An open letter.
I had been a fan of OSX and the Macbook PRO for years. I paid the premium price for single source hardware with a certain pride in being part of the Apple Mutal Appreciation Society. I supported budgets that included Apple purchases and was happy to see Apple products used in research projects I had an advisory role in.
Of late I have realized I was in a cult for a company that did not appreciate us. It was bad enough that OSX was becoming ever more like its iPhone cousin, but being subjected to the methods of the Genius Bar customer support have become intolerable.
For me the last straw was a voiding of my warranty when my machine suddenly died as an ICANN meeting ended. I rushed to the Genius Bar for help as I was still under warranty. When I got there and managed to push through the crowds of shoppers and teens hanging out, the Genius wisked it into the backroom. Minutes later, a self-satisfied Genius comes back and authoritatively informs me that my warranty has been voided because water had been spilled on the machine. When I told him that it had never happened, that I was sure nothing had ever been spilled on this machine, he as much as called me a liar (without ever using such words) and pointed to a magic dot on the cover that proved his point. My insisting it was not the case, was futile. He had the tell tale dot.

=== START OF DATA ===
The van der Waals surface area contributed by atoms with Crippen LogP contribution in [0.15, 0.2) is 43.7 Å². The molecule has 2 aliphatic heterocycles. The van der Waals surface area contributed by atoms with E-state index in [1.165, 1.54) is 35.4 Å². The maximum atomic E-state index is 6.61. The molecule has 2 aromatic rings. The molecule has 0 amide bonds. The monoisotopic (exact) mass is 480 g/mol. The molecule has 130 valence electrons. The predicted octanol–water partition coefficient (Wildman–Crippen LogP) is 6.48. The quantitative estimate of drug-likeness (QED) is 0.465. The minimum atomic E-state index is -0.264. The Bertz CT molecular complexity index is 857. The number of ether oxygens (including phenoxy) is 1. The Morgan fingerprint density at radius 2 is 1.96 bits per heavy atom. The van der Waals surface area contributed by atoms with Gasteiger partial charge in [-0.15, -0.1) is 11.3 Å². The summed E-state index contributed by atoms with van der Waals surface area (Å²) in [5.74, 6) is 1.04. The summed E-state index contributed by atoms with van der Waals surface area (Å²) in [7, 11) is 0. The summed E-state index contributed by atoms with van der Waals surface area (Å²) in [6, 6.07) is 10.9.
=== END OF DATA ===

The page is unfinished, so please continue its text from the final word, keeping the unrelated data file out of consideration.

But then he told that I could pay them to fix it for more hundreds of bucks. I had heard of this sales method happening to others, but it was my first introduction to it. And my last.
From now on. I promise to:
1. Complain about any budget that includes over priced Apple gear.
2. Recommend against use of Apple gear in any project I advise.
3. Talk any friends out of purchasing Apple gear.
Beware, the Apple warranties you pay for are not worth the bits they
are written with. A Genius can void that on a dot.
When several of my friends read the open letter to Apple describing the way my warranty was cancelled by the Genius based on a tell tale dot, they sent me the following references. It seems I am not the only one to be so abused by water sensitive dots.
I figure that Apple should be informed that I sent them an open letter. Since I could not find an e-mail address for customer complaints I spoke to Apple support.
Of course the Genius is the final arbiter for the determination of water spills so there was no thought to getting a different decision. I just wanted an e-mail address.
Neither the pleasant support person, nor the equally pleasant technical support supervisor could find an e-mail address for me to send my complaint. But the technical supervisor generously offered to make sure that the blog entry was brought to the attention of someone.
Thus. I decided that my open letter had now been delivered.